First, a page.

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Assisted dying: ‘No slippery slope’ of vulnerable people being forced to end their lives

Oireachtas committee hears contributions about US experience of assisted dying, which is legal in some states

Concerns regarding a potential “slippery slope” following the adoption of legal assisted dying laws have been “largely overturned” by research, an Oireachtas committee has been told.

The Joint Committee on Assisted Dying convened on Tuesday evening to hear contributions from the experience in the United States where the practice is legal in some states. The committee held its first public meeting in June and has been tasked with reporting to the Dáil and Seanad within nine months of its first public meeting.

Prof Margaret Battin of the department of philosophy at the University of Utah told the committee such original concerns had been raised by various bodies including the American Medical Association and British Medical Association.

The “slippery slope” argument, she explained, related to vulnerable groups that could be forced into ending their lives.


“The data that we collected from Oregon and the Netherlands showed that this was in fact not true,” she said. “In fact [it was] just the opposite.”

Conversely, the research showed those who sought medical aid in dying were typically affluent, well educated, socially secure, non-vulnerable people.

“That basis of objection has been largely overturned. It doesn’t mean there aren’t any problems in equity but it’s people of privilege who have been getting this service rather than the other way round.”

Dr Mark Komrad, a clinical psychiatrist at Johns Hopkins University of Maryland, argued strongly against the practice, describing it as “neither good medical ethics, nor good public policy”, and said he hoped Ireland could learn from America’s “bad example”.

Although there are 11 US jurisdictions where assisted suicide is permitted, he noted 270 failed attempts to introduce legislation. Nine states have moved to ensure such laws can never be introduced, he said.

“PAS (physician assisted suicide) in the US is anathema to most physicians. The fact is, even among those doctors who endorse these procedures, very few are actually willing to provide them,” he said.

“Lethal prescribing tends to be done by a very few extremely zealous physicians who write scores of lethal scripts, for patients with whom they’ve had a relationship for only one or two days. Last year, one doctor in Oregon wrote 51 scripts.”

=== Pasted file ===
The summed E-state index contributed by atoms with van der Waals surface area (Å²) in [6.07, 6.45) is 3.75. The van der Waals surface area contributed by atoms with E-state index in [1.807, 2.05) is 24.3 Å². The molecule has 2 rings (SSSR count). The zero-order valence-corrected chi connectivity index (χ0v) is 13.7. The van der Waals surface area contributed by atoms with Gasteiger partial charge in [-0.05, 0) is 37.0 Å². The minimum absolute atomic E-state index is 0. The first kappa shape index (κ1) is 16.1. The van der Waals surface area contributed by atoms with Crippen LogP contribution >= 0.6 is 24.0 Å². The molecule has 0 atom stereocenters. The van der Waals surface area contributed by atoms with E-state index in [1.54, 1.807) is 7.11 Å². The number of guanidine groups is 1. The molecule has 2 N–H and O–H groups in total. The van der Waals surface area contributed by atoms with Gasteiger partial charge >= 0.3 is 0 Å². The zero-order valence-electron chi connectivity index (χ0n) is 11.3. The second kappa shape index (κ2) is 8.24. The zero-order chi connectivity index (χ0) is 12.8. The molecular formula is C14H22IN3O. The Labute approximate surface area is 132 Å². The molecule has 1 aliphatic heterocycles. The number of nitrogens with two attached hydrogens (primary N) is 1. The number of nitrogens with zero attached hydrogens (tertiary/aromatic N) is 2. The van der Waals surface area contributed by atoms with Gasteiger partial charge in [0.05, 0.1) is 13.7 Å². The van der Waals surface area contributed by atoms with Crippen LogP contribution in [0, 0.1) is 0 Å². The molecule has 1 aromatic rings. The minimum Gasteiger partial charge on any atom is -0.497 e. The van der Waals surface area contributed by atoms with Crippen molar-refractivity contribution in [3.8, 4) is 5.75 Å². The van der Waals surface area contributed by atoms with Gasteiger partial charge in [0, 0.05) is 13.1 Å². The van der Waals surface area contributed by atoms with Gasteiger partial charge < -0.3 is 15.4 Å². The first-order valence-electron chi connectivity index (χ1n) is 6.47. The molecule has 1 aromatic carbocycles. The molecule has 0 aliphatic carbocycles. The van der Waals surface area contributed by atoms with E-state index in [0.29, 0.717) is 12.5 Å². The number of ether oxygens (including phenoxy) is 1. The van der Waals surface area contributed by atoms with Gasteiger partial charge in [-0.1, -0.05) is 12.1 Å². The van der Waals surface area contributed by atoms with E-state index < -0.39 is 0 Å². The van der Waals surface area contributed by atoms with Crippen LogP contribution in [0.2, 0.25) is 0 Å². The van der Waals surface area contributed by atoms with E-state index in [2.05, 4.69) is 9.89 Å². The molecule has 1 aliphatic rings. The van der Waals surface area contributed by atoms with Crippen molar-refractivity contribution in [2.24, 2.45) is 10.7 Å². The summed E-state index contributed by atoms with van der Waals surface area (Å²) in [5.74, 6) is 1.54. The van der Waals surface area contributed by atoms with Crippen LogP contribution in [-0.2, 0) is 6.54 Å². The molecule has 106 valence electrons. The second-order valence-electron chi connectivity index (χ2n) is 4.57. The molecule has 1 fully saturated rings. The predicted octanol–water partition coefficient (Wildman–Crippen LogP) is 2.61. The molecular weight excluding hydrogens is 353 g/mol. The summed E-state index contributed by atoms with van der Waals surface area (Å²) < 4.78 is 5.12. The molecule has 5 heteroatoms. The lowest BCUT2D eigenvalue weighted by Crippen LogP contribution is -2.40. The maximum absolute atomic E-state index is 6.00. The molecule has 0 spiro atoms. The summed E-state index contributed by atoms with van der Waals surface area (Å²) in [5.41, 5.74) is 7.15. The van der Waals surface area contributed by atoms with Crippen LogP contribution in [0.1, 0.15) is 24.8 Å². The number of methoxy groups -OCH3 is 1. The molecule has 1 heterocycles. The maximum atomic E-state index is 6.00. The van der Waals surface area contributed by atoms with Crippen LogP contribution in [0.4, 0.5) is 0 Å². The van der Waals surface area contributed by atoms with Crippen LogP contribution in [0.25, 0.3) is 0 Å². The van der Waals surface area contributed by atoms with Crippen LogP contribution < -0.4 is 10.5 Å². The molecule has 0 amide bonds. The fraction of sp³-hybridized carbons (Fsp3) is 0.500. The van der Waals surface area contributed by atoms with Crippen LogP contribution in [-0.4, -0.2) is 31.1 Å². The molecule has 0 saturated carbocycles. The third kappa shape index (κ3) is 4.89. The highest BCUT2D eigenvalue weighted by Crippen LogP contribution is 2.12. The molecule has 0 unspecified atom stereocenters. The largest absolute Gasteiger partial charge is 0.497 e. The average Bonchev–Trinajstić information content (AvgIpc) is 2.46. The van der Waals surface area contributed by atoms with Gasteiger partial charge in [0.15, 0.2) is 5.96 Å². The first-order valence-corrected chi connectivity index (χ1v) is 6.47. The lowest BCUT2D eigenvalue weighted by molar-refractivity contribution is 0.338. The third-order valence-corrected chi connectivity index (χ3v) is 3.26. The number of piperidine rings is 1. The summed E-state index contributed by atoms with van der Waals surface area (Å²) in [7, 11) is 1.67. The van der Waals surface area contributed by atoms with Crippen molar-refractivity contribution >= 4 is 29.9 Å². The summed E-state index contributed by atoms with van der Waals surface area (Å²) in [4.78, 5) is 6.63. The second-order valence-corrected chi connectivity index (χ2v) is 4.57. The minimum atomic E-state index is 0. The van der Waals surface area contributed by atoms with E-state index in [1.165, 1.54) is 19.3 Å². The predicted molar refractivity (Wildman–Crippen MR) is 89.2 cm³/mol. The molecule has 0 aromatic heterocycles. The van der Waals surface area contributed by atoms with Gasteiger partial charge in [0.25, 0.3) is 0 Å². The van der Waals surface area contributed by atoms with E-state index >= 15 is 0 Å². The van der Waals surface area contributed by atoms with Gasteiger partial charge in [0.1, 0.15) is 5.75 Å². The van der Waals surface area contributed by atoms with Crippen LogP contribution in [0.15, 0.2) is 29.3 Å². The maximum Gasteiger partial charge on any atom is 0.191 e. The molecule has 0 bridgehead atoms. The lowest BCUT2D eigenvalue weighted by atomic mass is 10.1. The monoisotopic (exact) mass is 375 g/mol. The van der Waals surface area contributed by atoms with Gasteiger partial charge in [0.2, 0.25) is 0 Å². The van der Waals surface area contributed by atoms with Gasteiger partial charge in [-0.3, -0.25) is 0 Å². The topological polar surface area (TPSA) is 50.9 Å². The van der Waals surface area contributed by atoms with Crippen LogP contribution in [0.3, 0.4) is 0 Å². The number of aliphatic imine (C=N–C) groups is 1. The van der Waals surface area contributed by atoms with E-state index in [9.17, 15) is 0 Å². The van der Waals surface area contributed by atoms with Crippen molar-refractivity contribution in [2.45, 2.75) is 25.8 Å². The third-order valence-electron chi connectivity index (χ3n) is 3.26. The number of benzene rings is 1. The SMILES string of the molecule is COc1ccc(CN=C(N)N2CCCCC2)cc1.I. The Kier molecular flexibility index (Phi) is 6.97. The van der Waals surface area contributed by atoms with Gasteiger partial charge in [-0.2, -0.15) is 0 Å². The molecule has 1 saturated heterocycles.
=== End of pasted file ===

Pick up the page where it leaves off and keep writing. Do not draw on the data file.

Dr Komrad said the practice could “go terribly wrong” regardless of legal safeguards and outlined one example in Colorado where three people with anorexia were prescribed lethal suicide medication despite the law limiting eligibility to terminal illness.

However, his opening statement was criticised by Fianna Fáil TD John Lahart who, considering himself to be “reasonably objective”, said he found it difficult to take seriously.

“Our work is serious here and I found it dramatic and alarming in its presentation as opposed to considered and serious,” he said.

Dr Komrad, in response, said he was a practising psychiatrist who dealt with suicide on a daily basis and was, consequently, passionate about the subject. “I encounter in the trenches the profound implications of this,” he said.

Dr Tom Jeanne – deputy state health officer and epidemiologist at the Oregon Health Authority, which takes a neutral position – said the state’s Death with Dignity Act was the first law of its kind in the world and came into effect in 1997.

Since then, 3,712 people have received lethal prescriptions and 2,454 have died from ingesting the medication. The number of patients and physicians participating has increased but “remains low”, with just 1 per cent of physicians participating last year.

Most patients were aged 65 years or older with a median age of 73. The most common underlying illness was cancer (72 per cent), followed by neurological (11 per cent) and heart disease (7 per cent). The large majority died at home and most were enrolled in hospice care.

The three most frequently reported end-of-life concerns were a decreasing ability to participate in activities that made life enjoyable and loss of autonomy and dignity.

After 26 years of the law, Dr Jeanne said, there have been no cases of abuse nor coercion and no civil or criminal charges.

Mark Hilliard

Mark Hilliard

Mark Hilliard is a reporter with The Irish Times